“I think the idea that there would be someone who would challenge [Erdogan], who disagreed with him slightly, with his ideas and his methods, led to this confrontation, which ended up in the state takeover of all Gulen-related industries,” Salzmann said.
“It’s really a very bitter divorce,” she added.
Gulenist education network
A central way Gulen has extended his influence is by establishing schools inside Turkey and gradually setting up public and private academic institutions in other countries.
According to academic Bayram Balci, these schools all have the same goal: “making new and modern elites capable of modernising Muslim societies”.
“The movement is very modern. They provide [a] modern and generally very secular education, but conservative at the same time,” Balci told MEE, comparing proponents of Gulen-linked education abroad to Christian Jesuits, well known for their missionary work.
“They are elitist, modern, mysterious, and they travel around the world to diffuse their values,” he said.
Balci, an expert on the influence of Gulenist institutions in Central Asia and the Caucasus, told MEE that Gulen first focused on expanding into this region after the fall of the Soviet Union in the early 1990s.
At the time, countries like Albania, Bosnia, Macedonia, Azerbaijan, Kazakhstan, Kyrgyzstan and others in Central Asia were more open to foreign – and particularly, Turkish – influence, he said.
The movement is also reportedly tied to about 150 charter schools – public schools that are privately managed – in the United States, though many of these schools dispute any alleged connection to Gulen or Gulenist influence on their operations.
“This denial of affiliation is not unique to these charter schools,” said Joshua Hendrick, a professor at Loyola University in Maryland and author of “Gulen: The Ambiguous Politics of Market Islam in Turkey and the World”.
“What is and what is not an organisation that is affiliated … with the Gulen movement has always been something that has never received a straight answer from those who are being asked that question.”
Hendrick told MEE that since these schools are technically public, they must offer the curriculum requirements set by the districts they are operating in. The schools do not engage in direct religious teachings, but they will all offer a Turkish language option and give students and parents a chance to take a subsidised trip to Turkey.
“They’re far more Turkish in what they’re trying to deliver as a brand alternative. It’s less their Muslimness and more their Turkishness,” Hendrick said.
The Gulen movement aims to accumulate and wield influence, Hendrick explained, with the long-term aim of creating social change back in Turkey. But Gulenists would rather use their influence to support political actors rather than directly participate in politics themselves, he said.
In the US, Gulen-affiliated individuals also extend far beyond the charter schools, and can be found in media, finance, retail, restaurants, law, accounting and IT firms, and even livestock facilities, Hendrick said.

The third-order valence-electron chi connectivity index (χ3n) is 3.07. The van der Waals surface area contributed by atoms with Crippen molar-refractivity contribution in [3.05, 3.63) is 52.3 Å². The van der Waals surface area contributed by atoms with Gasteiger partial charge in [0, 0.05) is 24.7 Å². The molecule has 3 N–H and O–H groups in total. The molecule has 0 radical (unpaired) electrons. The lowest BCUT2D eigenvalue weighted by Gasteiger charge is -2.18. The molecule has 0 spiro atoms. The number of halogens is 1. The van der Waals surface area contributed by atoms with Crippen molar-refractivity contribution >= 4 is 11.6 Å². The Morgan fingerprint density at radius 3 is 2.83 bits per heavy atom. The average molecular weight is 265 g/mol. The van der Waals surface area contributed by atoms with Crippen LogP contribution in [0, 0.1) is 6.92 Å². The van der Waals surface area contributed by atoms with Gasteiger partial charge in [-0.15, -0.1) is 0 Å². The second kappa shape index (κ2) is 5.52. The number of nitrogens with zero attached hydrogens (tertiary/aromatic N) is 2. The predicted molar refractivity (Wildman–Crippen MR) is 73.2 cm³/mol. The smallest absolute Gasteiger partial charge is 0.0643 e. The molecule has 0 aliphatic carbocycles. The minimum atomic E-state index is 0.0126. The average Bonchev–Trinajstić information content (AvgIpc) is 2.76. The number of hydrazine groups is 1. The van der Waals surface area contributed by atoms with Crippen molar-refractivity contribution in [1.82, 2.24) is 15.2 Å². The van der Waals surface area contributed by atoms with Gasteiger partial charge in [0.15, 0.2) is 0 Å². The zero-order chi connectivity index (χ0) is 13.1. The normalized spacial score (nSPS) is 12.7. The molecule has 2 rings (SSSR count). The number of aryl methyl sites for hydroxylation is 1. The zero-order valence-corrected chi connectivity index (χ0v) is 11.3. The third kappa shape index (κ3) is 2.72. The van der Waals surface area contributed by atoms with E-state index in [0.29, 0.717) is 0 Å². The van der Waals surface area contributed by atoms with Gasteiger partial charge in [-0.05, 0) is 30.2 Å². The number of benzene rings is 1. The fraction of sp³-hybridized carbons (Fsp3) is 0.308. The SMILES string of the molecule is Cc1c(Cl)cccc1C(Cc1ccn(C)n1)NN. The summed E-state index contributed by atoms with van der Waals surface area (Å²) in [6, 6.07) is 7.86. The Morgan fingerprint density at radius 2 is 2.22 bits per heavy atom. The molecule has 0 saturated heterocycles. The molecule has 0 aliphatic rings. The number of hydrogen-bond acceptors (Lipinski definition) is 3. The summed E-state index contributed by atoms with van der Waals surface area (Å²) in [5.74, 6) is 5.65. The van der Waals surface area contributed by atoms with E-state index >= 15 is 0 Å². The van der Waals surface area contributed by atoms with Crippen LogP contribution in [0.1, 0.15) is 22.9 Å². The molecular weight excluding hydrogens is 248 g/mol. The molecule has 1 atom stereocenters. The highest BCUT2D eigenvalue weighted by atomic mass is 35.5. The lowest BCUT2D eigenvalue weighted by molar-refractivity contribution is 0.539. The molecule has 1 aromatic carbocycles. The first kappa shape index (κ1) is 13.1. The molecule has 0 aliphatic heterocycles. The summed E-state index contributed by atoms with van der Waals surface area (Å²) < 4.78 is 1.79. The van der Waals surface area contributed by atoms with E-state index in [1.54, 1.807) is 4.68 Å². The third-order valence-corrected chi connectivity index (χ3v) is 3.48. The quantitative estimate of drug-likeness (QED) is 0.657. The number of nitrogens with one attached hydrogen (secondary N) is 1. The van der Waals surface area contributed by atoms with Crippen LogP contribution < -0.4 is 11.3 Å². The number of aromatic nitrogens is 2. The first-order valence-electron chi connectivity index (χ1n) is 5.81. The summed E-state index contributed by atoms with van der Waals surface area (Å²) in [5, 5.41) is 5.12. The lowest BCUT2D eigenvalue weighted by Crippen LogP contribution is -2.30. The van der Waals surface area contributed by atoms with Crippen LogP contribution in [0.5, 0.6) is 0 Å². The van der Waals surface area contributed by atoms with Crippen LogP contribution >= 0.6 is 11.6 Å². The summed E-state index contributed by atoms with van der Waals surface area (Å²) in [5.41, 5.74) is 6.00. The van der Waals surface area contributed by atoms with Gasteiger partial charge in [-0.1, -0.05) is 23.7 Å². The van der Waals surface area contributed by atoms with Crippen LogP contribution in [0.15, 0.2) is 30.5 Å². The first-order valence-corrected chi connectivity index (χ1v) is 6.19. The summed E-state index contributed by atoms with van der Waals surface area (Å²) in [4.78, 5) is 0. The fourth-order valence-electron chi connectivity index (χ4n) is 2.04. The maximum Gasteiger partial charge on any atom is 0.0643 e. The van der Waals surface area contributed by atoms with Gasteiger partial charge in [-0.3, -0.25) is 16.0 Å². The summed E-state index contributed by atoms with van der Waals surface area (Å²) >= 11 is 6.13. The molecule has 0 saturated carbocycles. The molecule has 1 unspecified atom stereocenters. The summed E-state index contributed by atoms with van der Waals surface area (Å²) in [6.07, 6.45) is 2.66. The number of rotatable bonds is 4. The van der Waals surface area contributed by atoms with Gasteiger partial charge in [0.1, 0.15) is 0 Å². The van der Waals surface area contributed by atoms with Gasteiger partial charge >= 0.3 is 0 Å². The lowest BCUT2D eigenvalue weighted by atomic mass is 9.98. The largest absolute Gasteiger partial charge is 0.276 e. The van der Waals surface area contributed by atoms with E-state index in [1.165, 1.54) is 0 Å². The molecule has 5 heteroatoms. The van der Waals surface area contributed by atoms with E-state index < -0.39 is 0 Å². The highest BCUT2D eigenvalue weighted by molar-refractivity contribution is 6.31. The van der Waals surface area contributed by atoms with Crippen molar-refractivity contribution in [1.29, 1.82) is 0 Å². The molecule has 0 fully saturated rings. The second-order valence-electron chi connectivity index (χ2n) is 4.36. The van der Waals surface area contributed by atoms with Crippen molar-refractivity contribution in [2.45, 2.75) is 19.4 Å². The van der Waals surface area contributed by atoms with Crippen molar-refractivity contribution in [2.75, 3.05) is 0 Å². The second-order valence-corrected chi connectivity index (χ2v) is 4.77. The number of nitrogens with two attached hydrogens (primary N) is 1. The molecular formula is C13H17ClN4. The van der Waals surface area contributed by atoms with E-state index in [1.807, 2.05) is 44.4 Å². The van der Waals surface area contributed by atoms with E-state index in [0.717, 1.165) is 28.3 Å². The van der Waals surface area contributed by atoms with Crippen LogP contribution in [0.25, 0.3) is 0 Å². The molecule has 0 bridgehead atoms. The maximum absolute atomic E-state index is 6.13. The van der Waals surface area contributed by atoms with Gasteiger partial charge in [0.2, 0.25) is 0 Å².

“The schools are just the most glaring and sort of the anchoring of the community, but by no means is it limited at all to schools,” he said.
Behind the coup?
While Erdogan systematically removed alleged Gulenist sympathisers from the police, judiciary and media, the Turkish military “was the last remaining Gulenist stronghold in Turkey,” Dani Rodrik, a professor of International Political Economy at Harvard University, recently wrote.
Rodrik said Erdogan was preparing to purge the army of Gulenist officers, meaning that they “had a motive, and the timing of the [coup] attempt supports their involvement”.
But a violent coup is not a regular tactic for Gulenists, Hendrick said.
“Whatever one wants to say about the Gulen movement, it’s not organisationally inept. They have a tremendous capacity to play a long game, to exercise patience, to be clear with their goals for their constituents … And how disorganised and disjointed this all was, how poorly planned, how quickly crushed, just strikes me as curious,” he said.
“It doesn’t seem like it’s their MO at all.”
Meanwhile, Salzmann said Gulen has become a “red herring,” which Erdogan is using to justify cracking down on any perceived opposition inside Turkey and vastly limiting freedoms.
Since the attempted coup, the Turkish government has declared a three-month state of emergency, during which time it will suspend the European Convention on Human Rights.
Turkey has barred academics from leaving the country, closed hundreds of schools, suspended the annual leave for three million civil servants, and arrested, fired or suspended at least 50,000 police, soldiers, judges, teachers and other professionals.
While Erdogan has cracked down on anything with Gulenist ties in Turkey, Balci said it has so far been difficult for Erdogan to shutter similar structures outside of the country.
“It is not easy to declare illegal a movement and its schools that you have supported for more than 20 years,” he said.
“In Central Asia, for example, the schools started to make new elites in 1991 when the USSR collapsed, so in 20 years or more, a lot of people went to these schools in perfect legality.”
Still, Hendrick said if Erdogan could prove – to a high, international legal standard – that Gulen was indeed responsible for the attempted overthrow of his government, the impact on Gulenist activities worldwide would be “cataclysmic”.
“It would immediately become that which its critics have said it is and has been for 40 years,” Hendrick said.
“Knowing that there is conclusive proof that this organisation operating in their country overthrew one of their trade partners, I don’t see how that host country continues to allow the operation of that entity.
“It would be existentially cataclysmic for their future if this is proven to be accurate at all.”
This article is available in French on Middle East Eye French edition.